University email address, not private email address].
Ethics review details: This research project has been reviewed and approved by an Oxford
University ethics committee. The ethics reference is [Rxxxxx]. If, after contacting me with
any concern, you’re still unhappy and wish to make a formal complaint, please contact the
ethics committee. Their email address is [ethics@socsci.ox.ac.uk or
ethics@medsci.ox.ac.uk]. [For applications reviewed by the Oxford Tropical Research Ethics
Committee (OxTREC), please insert the contact details for the local ethics committee which
has reviewed your study].
(*) Data Protection statement: The University of Oxford is responsible overall for ensuring
the safe and proper use of any personal information you provide, solely for research
purposes. Further information about your rights to information you provide is available from
the University’s data protection website. [If research participants ask for more information,
this is available here https://compliance.web.ox.ac.uk/individual-rights].
Questions/ concerns: Do you have any questions?
Do you give your permission for me to interview you/ take your photo/ video/ audio record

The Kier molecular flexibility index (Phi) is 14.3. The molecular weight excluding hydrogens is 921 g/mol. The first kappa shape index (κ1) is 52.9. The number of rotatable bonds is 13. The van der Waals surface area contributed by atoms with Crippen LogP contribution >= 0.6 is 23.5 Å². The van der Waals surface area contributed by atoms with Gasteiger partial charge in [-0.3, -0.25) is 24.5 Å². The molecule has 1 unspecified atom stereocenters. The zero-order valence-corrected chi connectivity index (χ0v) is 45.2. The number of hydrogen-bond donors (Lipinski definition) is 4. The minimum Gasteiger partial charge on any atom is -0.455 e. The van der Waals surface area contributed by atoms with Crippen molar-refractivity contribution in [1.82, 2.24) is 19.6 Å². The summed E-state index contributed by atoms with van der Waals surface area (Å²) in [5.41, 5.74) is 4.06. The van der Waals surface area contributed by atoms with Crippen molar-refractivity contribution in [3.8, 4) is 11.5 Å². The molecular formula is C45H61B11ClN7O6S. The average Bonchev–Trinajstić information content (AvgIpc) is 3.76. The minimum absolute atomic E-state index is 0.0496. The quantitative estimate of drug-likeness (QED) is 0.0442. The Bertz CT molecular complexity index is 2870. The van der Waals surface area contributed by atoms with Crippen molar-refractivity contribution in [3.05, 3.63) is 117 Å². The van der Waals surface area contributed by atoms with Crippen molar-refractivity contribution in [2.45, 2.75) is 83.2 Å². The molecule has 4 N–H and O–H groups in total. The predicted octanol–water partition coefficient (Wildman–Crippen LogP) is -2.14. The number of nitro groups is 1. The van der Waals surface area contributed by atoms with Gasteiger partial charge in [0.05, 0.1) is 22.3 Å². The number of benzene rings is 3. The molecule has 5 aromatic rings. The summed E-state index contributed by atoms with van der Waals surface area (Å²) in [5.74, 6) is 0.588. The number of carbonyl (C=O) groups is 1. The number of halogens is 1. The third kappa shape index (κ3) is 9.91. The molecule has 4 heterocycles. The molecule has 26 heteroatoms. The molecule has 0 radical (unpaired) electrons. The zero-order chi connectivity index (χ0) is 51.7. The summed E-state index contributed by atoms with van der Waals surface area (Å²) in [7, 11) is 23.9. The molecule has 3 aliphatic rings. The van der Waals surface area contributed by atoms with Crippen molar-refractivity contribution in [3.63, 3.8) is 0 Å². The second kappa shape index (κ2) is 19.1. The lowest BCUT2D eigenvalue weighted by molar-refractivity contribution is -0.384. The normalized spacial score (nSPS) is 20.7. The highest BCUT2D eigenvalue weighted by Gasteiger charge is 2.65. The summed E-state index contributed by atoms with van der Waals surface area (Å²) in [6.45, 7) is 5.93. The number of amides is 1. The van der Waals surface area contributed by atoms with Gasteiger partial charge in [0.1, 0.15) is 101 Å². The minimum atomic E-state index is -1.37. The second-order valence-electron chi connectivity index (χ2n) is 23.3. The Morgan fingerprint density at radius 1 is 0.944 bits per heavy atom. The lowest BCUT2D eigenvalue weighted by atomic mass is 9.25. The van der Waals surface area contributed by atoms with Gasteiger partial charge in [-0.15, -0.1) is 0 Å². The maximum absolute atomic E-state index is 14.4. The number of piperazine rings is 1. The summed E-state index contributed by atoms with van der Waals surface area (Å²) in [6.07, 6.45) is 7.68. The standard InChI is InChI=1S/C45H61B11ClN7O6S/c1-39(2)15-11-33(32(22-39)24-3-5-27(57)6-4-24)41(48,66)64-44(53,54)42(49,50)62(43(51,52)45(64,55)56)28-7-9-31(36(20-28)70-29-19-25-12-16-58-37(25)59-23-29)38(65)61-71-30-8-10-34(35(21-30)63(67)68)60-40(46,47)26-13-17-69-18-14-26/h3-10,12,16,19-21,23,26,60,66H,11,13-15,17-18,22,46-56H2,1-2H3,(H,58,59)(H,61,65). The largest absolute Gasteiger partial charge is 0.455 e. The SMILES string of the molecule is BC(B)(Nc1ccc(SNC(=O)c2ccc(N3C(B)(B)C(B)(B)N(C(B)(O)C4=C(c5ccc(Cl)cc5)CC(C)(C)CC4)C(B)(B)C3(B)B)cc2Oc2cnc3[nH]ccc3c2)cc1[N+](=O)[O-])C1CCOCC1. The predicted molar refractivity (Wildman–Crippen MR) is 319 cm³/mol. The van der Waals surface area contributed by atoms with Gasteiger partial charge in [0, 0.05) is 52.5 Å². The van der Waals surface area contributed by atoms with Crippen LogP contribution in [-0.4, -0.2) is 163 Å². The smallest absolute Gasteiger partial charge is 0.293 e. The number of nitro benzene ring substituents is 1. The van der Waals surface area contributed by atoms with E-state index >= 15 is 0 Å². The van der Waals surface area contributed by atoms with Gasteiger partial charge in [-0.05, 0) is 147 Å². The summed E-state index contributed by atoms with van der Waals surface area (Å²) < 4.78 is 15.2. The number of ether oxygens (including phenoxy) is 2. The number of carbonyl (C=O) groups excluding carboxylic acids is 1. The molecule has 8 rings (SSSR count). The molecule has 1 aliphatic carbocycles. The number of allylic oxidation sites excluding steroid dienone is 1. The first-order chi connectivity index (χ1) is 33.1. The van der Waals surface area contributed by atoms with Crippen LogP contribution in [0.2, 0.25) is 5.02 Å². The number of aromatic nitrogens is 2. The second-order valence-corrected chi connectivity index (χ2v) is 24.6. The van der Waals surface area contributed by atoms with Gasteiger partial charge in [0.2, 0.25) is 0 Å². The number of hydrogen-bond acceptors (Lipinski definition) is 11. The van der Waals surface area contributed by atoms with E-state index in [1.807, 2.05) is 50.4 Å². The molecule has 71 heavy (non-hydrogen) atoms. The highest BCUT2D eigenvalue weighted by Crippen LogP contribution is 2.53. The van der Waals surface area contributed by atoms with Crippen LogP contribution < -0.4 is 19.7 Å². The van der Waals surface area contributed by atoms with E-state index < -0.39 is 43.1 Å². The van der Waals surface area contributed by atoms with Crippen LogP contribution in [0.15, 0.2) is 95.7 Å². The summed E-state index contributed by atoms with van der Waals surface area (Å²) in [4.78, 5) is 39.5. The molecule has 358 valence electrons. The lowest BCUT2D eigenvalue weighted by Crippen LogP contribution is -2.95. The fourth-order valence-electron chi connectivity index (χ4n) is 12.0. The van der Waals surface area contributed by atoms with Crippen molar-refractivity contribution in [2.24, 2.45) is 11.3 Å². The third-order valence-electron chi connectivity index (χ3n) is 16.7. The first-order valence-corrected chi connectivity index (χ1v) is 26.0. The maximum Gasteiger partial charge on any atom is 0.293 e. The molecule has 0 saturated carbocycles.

[If applicable] Do you give permission for me to re-contact you to clarify information?
Oxford students following D.Phil., M.Litt. and M.Sc. (by Research) courses should refer to
Template oral consent script, version 4.0, May 2021
Do you give me permission to quote you directly [using your real name/ without identifying
[If collecting ‘special category’ or sensitive4 personal data]: Are you happy for me to collect
[detail sensitive personal data which may be collected]?
Are you happy to take part?
Ok, thanks, let’s start.
Please note that ‘special category’ or sensitive data is defined in the General Data Protection Regulation as
information about an individual’s: race; ethnic origin; politics; religion; trade union membership; genetics;
biometrics (where used for ID purposes); health; sex life; or sexual orientation.
Template oral consent script, version 4.0, May 2021